CJ ready for new ballpark
One of the all-time great Marlins looks forward to the day the franchise celebrates the opening of its new ballpark.
Charles Johnson, a former All-Star and Gold Glove-winning catcher, says the retractable-roof stadium set to open in 2012 will offer comfort for the players as well as the fans.
During his playing career, which spanned from 1994-2005, Johnson made 305 of his 1,108 MLB starts at Sun Life Stadium. Dealing with the heat and humidity, plus frequent rain delays, was taxing on his body.
“I would say [Sun Life Stadium] is one of the toughest parks to play in because of the weather,” Johnson said. “You’re dealing with the heat from April until the end of the season. It’s hot pretty much all year long. Some teams play in the cold weather, and that keeps you refreshed more. The colder weather helps you as far as not draining at the end of the season.”
Playing in scorching conditions caused Johnson’s weight to fluxuate over the course of a season.
“I would lose 10 to 15 pounds during the season, and then I’d gain it back,” he said. “I would literally change and use two jerseys a game in the summer time because it was so hot.”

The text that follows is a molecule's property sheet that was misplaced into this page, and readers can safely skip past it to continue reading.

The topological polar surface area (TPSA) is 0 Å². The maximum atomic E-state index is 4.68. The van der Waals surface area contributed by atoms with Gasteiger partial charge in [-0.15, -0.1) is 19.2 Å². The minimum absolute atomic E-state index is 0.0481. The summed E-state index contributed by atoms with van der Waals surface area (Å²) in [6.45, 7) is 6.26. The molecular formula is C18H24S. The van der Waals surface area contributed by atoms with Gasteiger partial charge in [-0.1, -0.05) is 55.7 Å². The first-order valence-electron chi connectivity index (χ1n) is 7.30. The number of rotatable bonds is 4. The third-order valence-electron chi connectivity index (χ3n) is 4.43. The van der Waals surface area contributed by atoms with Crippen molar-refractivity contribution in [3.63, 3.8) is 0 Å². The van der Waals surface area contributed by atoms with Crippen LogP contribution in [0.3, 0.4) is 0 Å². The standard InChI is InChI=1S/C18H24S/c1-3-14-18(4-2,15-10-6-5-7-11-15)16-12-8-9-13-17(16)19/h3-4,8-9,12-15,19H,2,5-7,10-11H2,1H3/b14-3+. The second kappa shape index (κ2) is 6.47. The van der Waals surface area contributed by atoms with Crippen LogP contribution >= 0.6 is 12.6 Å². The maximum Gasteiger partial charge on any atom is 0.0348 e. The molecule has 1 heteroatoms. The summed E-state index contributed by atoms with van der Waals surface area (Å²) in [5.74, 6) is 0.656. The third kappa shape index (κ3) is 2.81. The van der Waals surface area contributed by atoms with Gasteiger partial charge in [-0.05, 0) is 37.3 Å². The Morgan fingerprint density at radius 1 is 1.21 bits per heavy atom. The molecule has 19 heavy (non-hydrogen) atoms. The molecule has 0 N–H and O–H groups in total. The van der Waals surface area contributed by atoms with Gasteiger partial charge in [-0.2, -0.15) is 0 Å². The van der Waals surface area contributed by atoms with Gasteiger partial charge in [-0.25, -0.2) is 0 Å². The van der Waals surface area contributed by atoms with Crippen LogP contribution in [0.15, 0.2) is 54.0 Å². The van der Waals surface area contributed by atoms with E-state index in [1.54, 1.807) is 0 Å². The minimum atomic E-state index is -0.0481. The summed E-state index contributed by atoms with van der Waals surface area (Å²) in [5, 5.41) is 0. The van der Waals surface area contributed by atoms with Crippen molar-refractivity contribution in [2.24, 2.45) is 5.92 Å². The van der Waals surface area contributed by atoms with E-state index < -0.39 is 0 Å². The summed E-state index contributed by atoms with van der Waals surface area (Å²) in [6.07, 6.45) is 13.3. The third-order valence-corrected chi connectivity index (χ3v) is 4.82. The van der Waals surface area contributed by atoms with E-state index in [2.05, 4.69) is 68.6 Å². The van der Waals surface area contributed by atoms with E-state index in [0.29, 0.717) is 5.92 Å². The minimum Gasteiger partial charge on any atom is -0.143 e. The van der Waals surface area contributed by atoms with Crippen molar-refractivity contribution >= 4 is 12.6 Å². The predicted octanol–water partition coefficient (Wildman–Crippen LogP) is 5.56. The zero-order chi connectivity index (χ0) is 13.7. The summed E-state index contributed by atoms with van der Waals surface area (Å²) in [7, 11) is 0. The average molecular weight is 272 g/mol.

Johnson, who still lives in South Florida, remains active in the community. Last weekend, he participated in the Joe DiMaggio Legends Game at Fort Lauderdale Stadium.
A former University of Miami standout, Johnson was drafted in the first round by the Marlins in 1992, and he made his MLB debut in 2004. He was an All-Star and Gold Glove winner in 1997, Florida’s first World Series championship team.
He had two stints with the Marlins, from 1994-98 and 2001-02. He also played for the Dodgers, Orioles, Rockies and Rays.
As a South Florida resident, he plans on attending games at the Marlins’ new stadium.
“I think it’s going to help the franchise a great deal, having a new ballpark,” Johnson said. “That’s one thing they have talked about since the existence of the Marlins, to have a new stadium, with a roof.
“Now, I think the fans have no complaints. Now we have to come out and support the ballclub, because the whole thing was about the rain in the afternoons, and the heat, and everything else. Now, on a nice day, you can open the roof up. When it’s raining, you can close it back up. I think it’s a great thing for the community.”
— Joe Frisaro